Welcome to Arabs in America. This website is designed to be a resource for anyone wishing to learn more about Arabs in America, the history of their immigration, their religious affiliations, their artistic production in literature, the visual arts, music and film, their political contributions and their active participation in American public life. Before getting started, test your knowledge of Arab Americans on by taking a quiz offered by the Arab American Institute. Then, review your answers on AAI’s Famous Arab Americans page or explore the Arabs in America website to learn more about this under-recognized population in the United States.
You will learn through this website that Arab Americans have played a central role in American society—as entertainers, politicians, businesspeople, doctors, lawyers, community leaders, and as ordinary, hard-working citizens. The Arab-American experience is truly an American story which has often been silenced or overlooked. Just like Polish Americans and Italian Americans and Jewish Americans, the immigration of Arabs to the United States and their evolution into integral, productive citizens is a purely American phenomenon.
Many Arab Americans are prominent and popular figures; their names are undoubtably familiar even though their Arab American background may not be. Shakira, Ralph Nader, Helen Thomas, Doug Flutie, Rima Fakih, General John Abizaid, Ghada Amer, and Edward Said–all pictured in the banner above–are among the numerous Arab Americans who have made tremendous contributions to American culture, politics, science, and art. Read more about prominent Arab Americans you may be familiar with.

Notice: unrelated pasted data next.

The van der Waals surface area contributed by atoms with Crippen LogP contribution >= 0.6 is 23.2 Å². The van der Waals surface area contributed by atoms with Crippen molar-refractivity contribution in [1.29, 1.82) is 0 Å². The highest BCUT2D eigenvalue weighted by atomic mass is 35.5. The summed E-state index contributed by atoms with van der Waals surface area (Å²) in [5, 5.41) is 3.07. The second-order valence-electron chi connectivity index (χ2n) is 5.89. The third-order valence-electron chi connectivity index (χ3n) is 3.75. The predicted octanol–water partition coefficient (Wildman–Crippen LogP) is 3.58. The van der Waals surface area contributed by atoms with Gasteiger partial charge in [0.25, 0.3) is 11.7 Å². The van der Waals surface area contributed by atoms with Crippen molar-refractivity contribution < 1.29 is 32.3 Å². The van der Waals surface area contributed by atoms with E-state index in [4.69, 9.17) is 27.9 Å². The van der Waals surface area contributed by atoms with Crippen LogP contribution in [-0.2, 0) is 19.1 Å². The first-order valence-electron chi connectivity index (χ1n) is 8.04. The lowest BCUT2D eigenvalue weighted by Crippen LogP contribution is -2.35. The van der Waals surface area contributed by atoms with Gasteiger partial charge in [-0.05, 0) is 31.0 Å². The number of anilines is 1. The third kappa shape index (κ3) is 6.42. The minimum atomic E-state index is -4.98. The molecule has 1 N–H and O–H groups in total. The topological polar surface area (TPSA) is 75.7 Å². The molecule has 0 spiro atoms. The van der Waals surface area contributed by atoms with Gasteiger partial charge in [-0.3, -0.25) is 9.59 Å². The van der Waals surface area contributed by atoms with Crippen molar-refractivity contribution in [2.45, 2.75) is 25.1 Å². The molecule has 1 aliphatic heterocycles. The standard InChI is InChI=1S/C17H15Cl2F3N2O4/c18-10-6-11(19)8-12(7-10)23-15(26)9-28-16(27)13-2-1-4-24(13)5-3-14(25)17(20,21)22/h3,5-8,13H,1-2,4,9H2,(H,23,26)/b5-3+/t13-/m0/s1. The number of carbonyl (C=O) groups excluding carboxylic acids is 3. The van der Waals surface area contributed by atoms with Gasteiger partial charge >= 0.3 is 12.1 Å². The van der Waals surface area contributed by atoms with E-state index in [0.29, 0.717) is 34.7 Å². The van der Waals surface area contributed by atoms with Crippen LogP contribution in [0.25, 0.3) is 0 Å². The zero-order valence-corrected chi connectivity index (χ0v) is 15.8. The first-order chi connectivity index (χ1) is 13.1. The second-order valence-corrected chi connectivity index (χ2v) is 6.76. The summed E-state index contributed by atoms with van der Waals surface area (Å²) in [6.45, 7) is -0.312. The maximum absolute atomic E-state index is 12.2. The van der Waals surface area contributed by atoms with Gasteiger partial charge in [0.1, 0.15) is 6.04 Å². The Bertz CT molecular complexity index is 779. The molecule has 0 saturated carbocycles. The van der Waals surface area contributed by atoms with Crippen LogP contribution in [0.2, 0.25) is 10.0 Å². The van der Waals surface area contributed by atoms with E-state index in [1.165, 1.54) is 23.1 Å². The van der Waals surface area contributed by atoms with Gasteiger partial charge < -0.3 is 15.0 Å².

We invite you here to learn about Arab-American contributions to the Visual Arts, read the story of early Arab-Americans such as Hi Jolly, of early Muslim-American slaves such as Omar ibn Sayyid. Discover how Arab Americans are playing an integral part in American public life by clicking the media listings and links, and explore other important topics, like Religion or Sexuality.
Header images credited to: Rachel Voorhees, Sage Ross, Time.com, David Shankbone, and Wikimedia Commons.